AstraZeneca’s phase 3 Interim results are actually the results of 4 trials that are being conducted simultaneously. Of the 4 trials, 2 are happening in the UK, 1 in Brazil and 1 in South Africa. The size of each of the trials is small and ranges from 1077 (COV1 in UK) to 3744 (COV2 in UK). Of these 4, only 2 had enough cases to reach the Interim results announcement stage.

Wide confidence intervals

This is perhaps one thing that one should take note of. The lower bound of the confidence interval for efficacy is 41%. While there’s no telling what the actual efficacy is, this wide confidence interval raises some questions about the size of the trial, and whether the size should have been bigger to ensure that the interval was smaller.

The author’s also note this about the 90% efficacy that is seen in the LD/SD subgroup. The CIs for this value is 67.4% to 97%, a width of about 29.6%.

Use of a low dose for priming could provide substantially more vaccine for distribution at a time of constrained supply, and these data imply that this would not compromise protection. While a vaccine that could prevent COVID-19 would have a substantial public health benefit, prevention of asymptomatic infection could reduce viral transmission and protect those with underlying health conditions who do not respond to vaccination, those who cannot be vaccinated for health reasons, and those who will not or cannot access a vaccine, providing wider benefit for society. However, the wide CIs around our estimates show that further data are needed to confirm these preliminary findings, which will be done in future analyses of the data accruing in these ongoing trials.

Vaccine safety

The safety of each vaccine was also a major endpoint in all these studies and they had several categories of adverse events. Directly related to the vaccine, the adverse events were categorized as “Local” and “Systemic”, and these were solicited for 7 days after the first and second injection. The thing to look for here is a higher incidence of local and systemic adverse events in the participants who are in the Vaccine group.

Apart from this, throughout the study, the trial participants were supposed to report adverse events and severe adverse events to the trial conductor. Here, the thing to look for is similar incidence of serious adverse events in both the vaccine and the control groups. (These included things like death by homicide in the AstraZeneca trial or death by suicide or cardiac arrest in the Moderna trial; they are used to record the adverse events that happen during the trial but are not related to the vaccine or the trial’s characteristics)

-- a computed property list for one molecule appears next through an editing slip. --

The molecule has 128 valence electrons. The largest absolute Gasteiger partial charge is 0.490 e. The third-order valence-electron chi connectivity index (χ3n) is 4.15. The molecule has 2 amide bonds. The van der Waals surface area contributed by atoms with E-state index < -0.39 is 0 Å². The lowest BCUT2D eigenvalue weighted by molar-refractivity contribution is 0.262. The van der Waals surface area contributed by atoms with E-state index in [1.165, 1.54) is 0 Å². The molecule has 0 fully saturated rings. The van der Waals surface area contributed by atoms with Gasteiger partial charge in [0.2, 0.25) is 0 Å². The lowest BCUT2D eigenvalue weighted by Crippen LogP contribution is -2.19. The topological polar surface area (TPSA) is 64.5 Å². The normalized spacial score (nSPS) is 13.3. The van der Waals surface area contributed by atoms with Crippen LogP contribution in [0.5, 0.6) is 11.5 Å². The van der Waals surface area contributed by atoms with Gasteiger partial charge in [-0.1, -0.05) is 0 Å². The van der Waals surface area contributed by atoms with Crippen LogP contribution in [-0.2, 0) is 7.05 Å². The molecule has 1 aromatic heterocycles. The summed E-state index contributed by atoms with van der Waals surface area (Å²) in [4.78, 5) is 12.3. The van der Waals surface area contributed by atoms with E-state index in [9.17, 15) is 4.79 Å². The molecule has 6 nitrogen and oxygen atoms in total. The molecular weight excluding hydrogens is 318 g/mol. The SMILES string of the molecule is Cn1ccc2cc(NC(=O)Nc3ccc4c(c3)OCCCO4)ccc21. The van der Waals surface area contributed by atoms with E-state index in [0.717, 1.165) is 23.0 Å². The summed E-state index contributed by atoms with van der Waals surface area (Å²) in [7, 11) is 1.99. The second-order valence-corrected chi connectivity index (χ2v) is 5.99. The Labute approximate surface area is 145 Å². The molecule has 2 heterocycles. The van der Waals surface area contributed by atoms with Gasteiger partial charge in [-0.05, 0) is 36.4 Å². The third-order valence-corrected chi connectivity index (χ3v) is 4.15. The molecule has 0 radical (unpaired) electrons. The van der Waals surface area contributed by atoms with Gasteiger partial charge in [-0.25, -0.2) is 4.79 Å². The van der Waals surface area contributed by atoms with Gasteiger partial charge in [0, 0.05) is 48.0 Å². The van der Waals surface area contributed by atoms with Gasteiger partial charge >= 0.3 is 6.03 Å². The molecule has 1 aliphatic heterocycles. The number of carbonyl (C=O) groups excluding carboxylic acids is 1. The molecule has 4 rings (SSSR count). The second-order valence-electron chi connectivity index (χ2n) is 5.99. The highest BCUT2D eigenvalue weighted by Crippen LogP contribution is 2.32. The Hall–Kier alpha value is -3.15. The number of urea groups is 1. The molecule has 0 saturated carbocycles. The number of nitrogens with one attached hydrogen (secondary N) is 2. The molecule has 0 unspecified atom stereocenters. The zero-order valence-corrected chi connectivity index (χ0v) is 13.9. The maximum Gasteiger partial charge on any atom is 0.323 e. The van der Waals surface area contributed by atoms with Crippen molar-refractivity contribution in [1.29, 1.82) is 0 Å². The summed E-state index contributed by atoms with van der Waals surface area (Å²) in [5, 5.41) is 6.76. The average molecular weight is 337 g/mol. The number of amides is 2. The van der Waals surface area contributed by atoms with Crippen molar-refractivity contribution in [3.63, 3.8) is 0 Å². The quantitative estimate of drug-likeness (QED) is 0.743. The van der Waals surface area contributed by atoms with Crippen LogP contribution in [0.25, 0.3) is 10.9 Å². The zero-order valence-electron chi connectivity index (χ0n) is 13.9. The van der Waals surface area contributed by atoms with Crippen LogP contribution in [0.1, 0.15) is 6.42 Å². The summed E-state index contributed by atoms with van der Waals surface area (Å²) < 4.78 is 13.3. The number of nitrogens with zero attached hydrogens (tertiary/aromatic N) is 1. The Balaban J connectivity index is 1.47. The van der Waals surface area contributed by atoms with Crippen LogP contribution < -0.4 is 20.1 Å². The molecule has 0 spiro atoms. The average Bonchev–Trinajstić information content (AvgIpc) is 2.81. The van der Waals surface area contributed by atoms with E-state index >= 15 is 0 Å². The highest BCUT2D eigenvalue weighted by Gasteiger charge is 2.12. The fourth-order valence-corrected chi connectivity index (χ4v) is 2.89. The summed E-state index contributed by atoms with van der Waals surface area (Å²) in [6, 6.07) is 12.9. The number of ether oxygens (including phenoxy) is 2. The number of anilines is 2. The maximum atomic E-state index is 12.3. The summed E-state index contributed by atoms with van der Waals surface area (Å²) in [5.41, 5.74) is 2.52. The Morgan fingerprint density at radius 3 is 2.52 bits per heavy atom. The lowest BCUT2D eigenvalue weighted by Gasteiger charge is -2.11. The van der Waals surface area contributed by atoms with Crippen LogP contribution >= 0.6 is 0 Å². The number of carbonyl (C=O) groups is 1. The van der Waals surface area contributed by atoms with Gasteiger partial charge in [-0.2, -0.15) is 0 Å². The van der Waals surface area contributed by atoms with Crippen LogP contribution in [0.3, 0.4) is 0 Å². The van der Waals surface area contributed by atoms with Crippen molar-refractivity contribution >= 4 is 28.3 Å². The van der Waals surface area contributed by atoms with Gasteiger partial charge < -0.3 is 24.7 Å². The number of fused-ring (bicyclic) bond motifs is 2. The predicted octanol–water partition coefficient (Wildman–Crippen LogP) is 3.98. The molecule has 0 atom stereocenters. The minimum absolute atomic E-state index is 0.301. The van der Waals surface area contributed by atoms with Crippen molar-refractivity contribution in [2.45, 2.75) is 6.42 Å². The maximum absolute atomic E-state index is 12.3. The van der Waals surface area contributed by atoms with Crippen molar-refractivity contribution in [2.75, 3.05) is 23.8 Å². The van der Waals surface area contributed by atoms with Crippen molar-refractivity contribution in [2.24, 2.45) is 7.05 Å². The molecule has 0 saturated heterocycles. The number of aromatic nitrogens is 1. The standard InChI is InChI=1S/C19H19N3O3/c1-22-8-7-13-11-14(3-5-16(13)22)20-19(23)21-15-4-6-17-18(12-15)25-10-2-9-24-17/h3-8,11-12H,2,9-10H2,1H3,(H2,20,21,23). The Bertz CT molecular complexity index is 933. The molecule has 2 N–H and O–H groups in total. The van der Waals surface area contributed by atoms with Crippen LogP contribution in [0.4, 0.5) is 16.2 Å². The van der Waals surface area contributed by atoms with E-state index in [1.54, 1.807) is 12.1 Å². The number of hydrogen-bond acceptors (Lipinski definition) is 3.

I noticed that 2 things happened in all three phase 3 trials:

  1. Younger participants (16-55) were more prone to local and systemic adverse events than older adults (>=55). The most common adverse event was pain at the injection site after the first and second dose, and these numbers hovered around 5-10% of all the participants. Fortunately, the resolution time for these adverse events was within 3-4 days in all trials
  2. The vaccines didn’t lead to “enhanced respiratory disease after infection” (Moderna). This was a concern that was voiced by several scientists and journalists who are familiar with this issue when the vaccine development was starting. The Moderna paper explained this well:

    The mRNA-1273 vaccine did not show evi- dence in the short term of enhanced respiratory disease after infection, a concern that emerged from animal models used in evaluating some SARS and Middle East respiratory syndrome (MERS) vaccine constructs. 23-25 A hallmark of enhanced respiratory disease is a Th2-skewed 12 immune response and eosinophilic pulmonary infiltration on histopathological examination. Of note, preclinical testing of mRNA-1273 and other SARS-CoV-2 vaccines in advanced clinical evaluation has shown a Th1-skewed vaccine re- sponse and no pathologic lung infiltrates.

    The Bharat Biotech vaccine paper also mentions this as one of the points that makes the vaccine a promising candidate worth investigating and safe enough to move into the phase 3 trial stage.

Efficacy calculation

Here’s the calculation of the actual efficacy percentage:

Efficacy = 1 - (IRRvaccine / IRRcontrol)

where IRRvaccine = Confirmed cases in the Vaccine group / Person-years of surveillance and IRRcontrol = Confirmed cases in the Control group / Person-years of surveillance

“Surveillance” is the amount of time that the trial participants were followed around for, from a given number of days after the second dose, until the date of the data-lock. This number of days after the second dose varies depending on the vaccine, and it was 14 days for Moderna and AstraZeneca, whereas it was only 7 days for the Pfizer vaccine.

The efficacy is often calculated as the “primary endpoint” of these clinical trials, and includes all the participants who tested negative for COVID19 on Day 0 (i.e. the day that they were randomized and given the first injection). For a participant to be considered negative, they need to test negative on the Serology test (i.e. Test for antibodies to the virus) and the Virology test (i.e. Test for the virus, NAAT or RT-PCR). This definition is slightly different in each study, and the numbers for the complete group, including those who were seropositive at the start of the trial are also reported.

Link to papers

All these papers are available under OpenAccess from the journal websites:

Vaccine Paper NYT Vaccine Tracker
Oxford-AstraZeneca (2 standard doses) Voyset 2021 AstraZeneca
Pfizer Polack 2020 Pfizer-BioNTech
Moderna Baden 2020 Moderna
Bharat Biotech (Covaxin) Ella 2020 Bharat Biotech